1. Gone Girl, by Gillian Flynn
2. The Dog Stars, by Peter Heller
3. Canada, by Richard Ford
4. Sacré Bleu, by Christopher Moore
5. Where’d You Go, Bernadette?, by Maria Semple
I was just having a conversation with Pauls Toutonghi about Seattle and how it’s a great place to set a novel—a large literate population, a relatively new wealthy population in what was once a middle class city, and influential people who like to read about themselves. And sure enough, we’ve been doing quite well with Where’d You Go Bernadette?, by Maria Semple, who has a great pedigree in TV writing, but who seemed to get less attention for her last novel, This One is Mine. Now L.A. is also a large dynamic market, but it’s been said that novels set in L.A. seem to have an extra burden.
The new book is about a mom who disappears from her Microsoft family, outsourcing all her responsibilities to a virtual assistant. The story is told through her daughter Bee. Carolyn Kellogg in the Los Angeles Times (but the link is to the San Jose Mercury News, as it's cleaner) said that she wasn’t the prime target for the novel’s setup but the review is a rave, calling it “a fantastic, funny novel.”
1. Visiting Tom, by Michael Perry
2. Paris: A Love Story, by Kati Marton
3. Healing the Heart of Democracy, by Parker Palmer
4. Joy of Sugar-Free, Gluten-Free Baking, by Peter Reinhart
5. Unbroken, by Laura Hillenbrand
We had a great event with Michael Perry on Friday (ask for a signed copy), with not just his new book, but backlist popping up on our bestseller list. And we’re hoping to have a great event with Kati Marton on September 5 for Paris: A Love Story, what with the attention she is receiving. This Wall Street Journal review from Julia Klein focuses on her tumultuous relationship with first husband Peter Jennings. She was also married to diplomat Richard Holbrooke.
1. Pryme Knumber, by Matthew Flynn
2. Cat’s Eye, by Margaret Atwood
3. The Sense of an Ending, by Julian Barnes
4. A Feast for Crows, by George R.R. Martin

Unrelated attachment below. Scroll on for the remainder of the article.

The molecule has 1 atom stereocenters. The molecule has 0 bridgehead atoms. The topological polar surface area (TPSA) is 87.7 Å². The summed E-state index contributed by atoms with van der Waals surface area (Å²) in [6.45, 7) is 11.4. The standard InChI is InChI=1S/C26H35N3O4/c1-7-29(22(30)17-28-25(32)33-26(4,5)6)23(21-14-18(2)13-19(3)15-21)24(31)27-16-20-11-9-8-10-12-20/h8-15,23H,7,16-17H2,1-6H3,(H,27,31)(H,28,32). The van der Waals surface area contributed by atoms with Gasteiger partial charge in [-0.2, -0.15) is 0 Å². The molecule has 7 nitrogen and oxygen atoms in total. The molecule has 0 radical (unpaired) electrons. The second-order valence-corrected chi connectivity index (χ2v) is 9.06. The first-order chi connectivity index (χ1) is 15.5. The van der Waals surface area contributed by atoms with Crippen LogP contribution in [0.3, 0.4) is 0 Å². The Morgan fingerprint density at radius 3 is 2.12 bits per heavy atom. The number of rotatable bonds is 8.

5. State of Wonder, by Ann Patchett
After about a year of dilly dallying, I finally got around to reading The Sense of an Ending, by Julian Barnes. Like many customers, I don’t really understand the egg on the paperback jacket. You know the plot—an older man has lived with a bad decision in his past by misremembering it, and then tries to set the remains of the past right, with rather bad results. I was surprised how much the novel reminded me of Ian McEwan’s Amsterdam, another compact Man Booker winner for a book that relied on a clever twist for much of its impact, sort of like a Roald Dahl short story. That's a tip to Commonwealth novelists who write big, sprawling books and don't think they are getting their due prizes.
1. In the Garden of Beasts, by Erik Larson
2. The Table Comes First, by Adam Gopnik
3. Coop, by Michael Perry
4. Population 485, by Michael Perry
5. Just Ride, by Grant Petersen
I don’t think The Table Comes First: France, Family, and the Meaning of Food, hit our top five in hardcover, but one does not think of this kind of book popping bigger in paperback. Adam Gopnik wrote the runaway bestseller Paris to the Moon, and this is sort of a companion book. Ina Garten says, “Adam Gopnik brilliantly weaves together the history, philosophy, and culture of food with his deep passion for cooking and the shared pleasures of the table.” And here’s Maria Popova in The Atlantic: “Deeply fascinating and absorbingly written, The Table Comes First is the kind of read you'll want to devour in one sitting, despite its Thanksgiving-sized 320-page heft.” Laura Shapiro in Slate liked the book but poked a few holes in his premise, but what’s wrong with a little friendly debate between foodies?
Books for Kids:
1. The Brixen Witch, by Stacy DeKeyser
2. The Flavor of Wisconsin for Kids, by Terese Allen and Bobbi Malone
3. Hunger Games, by Suzanne Collins
4. Catching Fire, by Suzanne Collins
5. The Secret of the Fortune Wookiee, by Tom Angleberger
Excluding some bulk sales, our top two bestsellers where books were sold individually were at local events with Stacy DeKeyser and Terese Allen. But the breakout continues to be the Tom Angleberger’s Origami Yoda series, as The Secret of the Fortune Wookiee has surpassed our life-of-book sales for Darth Paper Strikes Back in three weeks, and we sold most of the sales of the second book at Christmas.
Next week perhaps we’ll have East of Eden and Moby Dick on our bestseller list. Those are just a couple of recommendations from Bonnie Jo Cambpell, as told to Jim Higgins in today’s Journal Sentinel. The author of Once Upon a River (who visited in June) offers her take on books she’d like to argue with, a book she’s given as a gift, and a writer who deserves to be rediscovered. She just finished reading Benjamin Busch’s Dust to Dust. We had a great event with Busch last spring, and look, he’s still on tour.
Also in the Journal Sentinel is Mike Fischer’s review of The Revised Fundamentals of Caregiving, Jonathan Evison’s third published novel about a road trip between a battered loser and his charge, a wheelchair-bound young man with muscular dystrophy. Evison balances “sharp humor” with “warm-hearted generosity” in this novel, and yes, the author is visiting on Wednesday, September 12. You’ll be hearing a lot about the book in the next few weeks, particularly because I’ve just finished reading the new novel, and I’m now making my way through West of Here, the featured title of our next in-store lit group meeting (first Monday at 7 pm).
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